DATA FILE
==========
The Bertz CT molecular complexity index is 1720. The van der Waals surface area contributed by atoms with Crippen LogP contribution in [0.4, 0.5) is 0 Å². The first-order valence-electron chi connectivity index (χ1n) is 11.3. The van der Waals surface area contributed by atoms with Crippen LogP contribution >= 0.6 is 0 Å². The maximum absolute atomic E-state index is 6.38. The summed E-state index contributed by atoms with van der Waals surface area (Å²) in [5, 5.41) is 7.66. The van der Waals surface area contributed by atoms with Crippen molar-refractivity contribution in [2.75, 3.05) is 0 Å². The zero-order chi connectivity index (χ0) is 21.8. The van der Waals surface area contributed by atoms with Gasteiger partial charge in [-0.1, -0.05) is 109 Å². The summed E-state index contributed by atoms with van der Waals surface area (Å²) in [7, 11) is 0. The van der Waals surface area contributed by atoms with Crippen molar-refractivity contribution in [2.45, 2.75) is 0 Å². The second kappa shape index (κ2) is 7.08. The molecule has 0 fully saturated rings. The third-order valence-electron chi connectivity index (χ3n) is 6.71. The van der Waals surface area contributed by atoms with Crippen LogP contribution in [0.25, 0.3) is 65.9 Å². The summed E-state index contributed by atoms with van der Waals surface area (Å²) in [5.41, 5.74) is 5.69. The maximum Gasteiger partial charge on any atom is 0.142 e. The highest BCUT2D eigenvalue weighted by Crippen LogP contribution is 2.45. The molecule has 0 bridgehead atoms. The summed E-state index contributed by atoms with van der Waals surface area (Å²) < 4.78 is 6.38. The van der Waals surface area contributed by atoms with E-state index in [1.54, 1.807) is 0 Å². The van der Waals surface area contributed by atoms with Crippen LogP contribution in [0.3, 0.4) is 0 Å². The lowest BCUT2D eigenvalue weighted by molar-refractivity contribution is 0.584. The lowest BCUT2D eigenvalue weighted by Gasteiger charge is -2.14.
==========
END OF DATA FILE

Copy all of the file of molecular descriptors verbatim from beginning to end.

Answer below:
The Bertz CT molecular complexity index is 1720. The van der Waals surface area contributed by atoms with Crippen LogP contribution in [0.4, 0.5) is 0 Å². The first-order valence-electron chi connectivity index (χ1n) is 11.3. The van der Waals surface area contributed by atoms with Crippen LogP contribution >= 0.6 is 0 Å². The maximum absolute atomic E-state index is 6.38. The summed E-state index contributed by atoms with van der Waals surface area (Å²) in [5, 5.41) is 7.66. The van der Waals surface area contributed by atoms with Crippen molar-refractivity contribution in [2.75, 3.05) is 0 Å². The zero-order chi connectivity index (χ0) is 21.8. The van der Waals surface area contributed by atoms with Gasteiger partial charge in [-0.1, -0.05) is 109 Å². The summed E-state index contributed by atoms with van der Waals surface area (Å²) in [7, 11) is 0. The van der Waals surface area contributed by atoms with Crippen molar-refractivity contribution in [2.45, 2.75) is 0 Å². The second kappa shape index (κ2) is 7.08. The molecule has 0 fully saturated rings. The third-order valence-electron chi connectivity index (χ3n) is 6.71. The van der Waals surface area contributed by atoms with Crippen LogP contribution in [0.25, 0.3) is 65.9 Å². The summed E-state index contributed by atoms with van der Waals surface area (Å²) in [5.41, 5.74) is 5.69. The maximum Gasteiger partial charge on any atom is 0.142 e. The highest BCUT2D eigenvalue weighted by Crippen LogP contribution is 2.45. The molecule has 0 bridgehead atoms. The summed E-state index contributed by atoms with van der Waals surface area (Å²) < 4.78 is 6.38. The van der Waals surface area contributed by atoms with E-state index in [1.54, 1.807) is 0 Å². The van der Waals surface area contributed by atoms with Crippen LogP contribution in [0.3, 0.4) is 0 Å². The lowest BCUT2D eigenvalue weighted by molar-refractivity contribution is 0.584. The lowest BCUT2D eigenvalue weighted by Gasteiger charge is -2.14.